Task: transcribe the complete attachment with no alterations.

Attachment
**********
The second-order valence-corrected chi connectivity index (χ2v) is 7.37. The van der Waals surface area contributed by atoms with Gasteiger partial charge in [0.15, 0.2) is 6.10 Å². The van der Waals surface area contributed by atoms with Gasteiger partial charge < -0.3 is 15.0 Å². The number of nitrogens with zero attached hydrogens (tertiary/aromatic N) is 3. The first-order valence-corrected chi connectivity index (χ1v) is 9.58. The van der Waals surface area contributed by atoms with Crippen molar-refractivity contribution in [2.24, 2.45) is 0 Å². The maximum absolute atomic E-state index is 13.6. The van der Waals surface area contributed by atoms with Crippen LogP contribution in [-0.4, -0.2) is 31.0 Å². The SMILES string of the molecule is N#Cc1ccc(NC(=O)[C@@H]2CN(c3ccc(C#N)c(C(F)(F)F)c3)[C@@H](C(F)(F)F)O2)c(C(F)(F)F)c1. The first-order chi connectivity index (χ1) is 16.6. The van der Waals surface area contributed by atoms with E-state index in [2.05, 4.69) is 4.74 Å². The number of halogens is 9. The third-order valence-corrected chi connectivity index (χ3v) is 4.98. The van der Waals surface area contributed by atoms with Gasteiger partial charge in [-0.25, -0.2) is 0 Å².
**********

The second-order valence-corrected chi connectivity index (χ2v) is 7.37. The van der Waals surface area contributed by atoms with Gasteiger partial charge in [0.15, 0.2) is 6.10 Å². The van der Waals surface area contributed by atoms with Gasteiger partial charge < -0.3 is 15.0 Å². The number of nitrogens with zero attached hydrogens (tertiary/aromatic N) is 3. The first-order valence-corrected chi connectivity index (χ1v) is 9.58. The van der Waals surface area contributed by atoms with Crippen molar-refractivity contribution in [2.24, 2.45) is 0 Å². The maximum absolute atomic E-state index is 13.6. The van der Waals surface area contributed by atoms with Crippen LogP contribution in [-0.4, -0.2) is 31.0 Å². The SMILES string of the molecule is N#Cc1ccc(NC(=O)[C@@H]2CN(c3ccc(C#N)c(C(F)(F)F)c3)[C@@H](C(F)(F)F)O2)c(C(F)(F)F)c1. The first-order chi connectivity index (χ1) is 16.6. The van der Waals surface area contributed by atoms with E-state index in [2.05, 4.69) is 4.74 Å². The number of halogens is 9. The third-order valence-corrected chi connectivity index (χ3v) is 4.98. The van der Waals surface area contributed by atoms with Gasteiger partial charge in [-0.25, -0.2) is 0 Å².